Shockingly, just 15 days separate this column from Thanksgiving. For those who will be wearing the apron on Nov. 22, this means that a finely choreographed production is about to commence. Anyone who has been through this holiday ritual knows that organization and advanced preparation are key.
For those of us who spend Thanksgiving with the same family and friends every year, the menu is often more or less set in stone. Family traditions dictate that a certain dressing and various relatives' recipes for customary side dishes are the ones to be served. Not serving Grandma's cranberry sauce would be sacrilege.
I used to wish that the Thanksgiving menu could be more flexible, but I've resigned myself to the social necessity of the holiday routine. Even if Grandma's cranberry sauce recipe could use a little more cinnamon and a little less sugar, such traditions reunite us with childhood and family history. They anchor our lives.
That's not to say that I've given up trying to slip a new dish into the time-honored menu or to reinterpret the old standards. Subtlety and compromise are essential, though. The most effective approach is to leave the traditional dishes on the table but to add an alternative.
The easiest place to update the Thanksgiving menu without raising hackles is the dessert selections. Particularly if a large crowd is expected or guests will be staying and eating over a couple of days, additional desserts will be appreciated. So long as the traditional pumpkin, apple and pecan pies are represented, what is the harm in offering another choice?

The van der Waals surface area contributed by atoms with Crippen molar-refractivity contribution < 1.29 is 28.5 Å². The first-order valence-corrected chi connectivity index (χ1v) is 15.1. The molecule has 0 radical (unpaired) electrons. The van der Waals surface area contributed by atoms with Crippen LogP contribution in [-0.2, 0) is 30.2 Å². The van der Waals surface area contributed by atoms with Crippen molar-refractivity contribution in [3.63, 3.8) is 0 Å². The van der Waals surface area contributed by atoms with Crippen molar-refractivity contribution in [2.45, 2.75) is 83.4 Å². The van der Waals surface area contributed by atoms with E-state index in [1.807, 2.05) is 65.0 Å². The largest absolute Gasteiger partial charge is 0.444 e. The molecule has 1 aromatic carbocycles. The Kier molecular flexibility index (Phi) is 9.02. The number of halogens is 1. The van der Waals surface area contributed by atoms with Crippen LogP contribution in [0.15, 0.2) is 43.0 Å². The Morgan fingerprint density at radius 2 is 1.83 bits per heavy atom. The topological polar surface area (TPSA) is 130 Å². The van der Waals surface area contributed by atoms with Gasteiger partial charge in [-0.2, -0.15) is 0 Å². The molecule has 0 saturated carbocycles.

This year my subversive offering will be a pie made from a recipe in the November issue of Fine Cooking. The recipe, for a Chocolate Espresso Pecan Pie, was developed by Karen Barker of the Magnolia Grill in Durham, N.C. Barker also is the author of "Sweet Stuff: Karen Barker's American Desserts," a wonderful collection of recipes.
Use your favorite recipe for a single, pre-baked 9-inch crust with this filling. Also, don't worry about pouring filling over the pecan halves. The pecans will rise as the filling cooks and will be sitting on top of the finished pie.
Chocolate Espresso Pecan Pie
3 ounces unsweetened chocolate, coarsely chopped
2 ounces (4 tablespoons) unsalted butter
4 large eggs
1 cup light corn syrup
1 cup granulated syrup
1/4 teaspoon kosher salt
2 tablespoons instant espresso powder (or instant coffee)
2 tablespoons coffee liqueur (Kahlua or Caffe Lolita)
2 cups lightly toasted, coarsely chopped pecans
About 1/2 cup perfect pecan halves
Preheat oven to 350 degrees.
Melt the chocolate and butter in the microwave or in a small metal bowl set in a skillet of barely simmering water, stirring with a rubber spatula until smooth.
In a medium mixing bowl, whisk the eggs, corn syrup, sugar and salt. Dissolve the instant espresso in 1 tablespoon hot water and add to the egg mixture, along with the coffee liqueur and the melted chocolate and butter. Whisk to blend.
Evenly spread the toasted pecan pieces in a 9-inch, pre-baked pie shell. To form a decorative border, arrange the pecan halves around the perimeter of the pie shell, on top of the pecan pieces, keeping the points of the pecan halves facing the center and the backs just touching the crust. Carefully pour the filling over the pecans until the shell is three-quarters full. Pour the remaining filling into a liquid measuring cup or small pitcher. Transfer the pie to the oven and pour in the remaining filling.
Bake until the filling puffs up, just starts to crack and appears fairly set, 45 to 55 minutes. Transfer the pie to a rack and allow it to cool completely (at least 4 hours) before serving.
Makes 8 to 10 servings.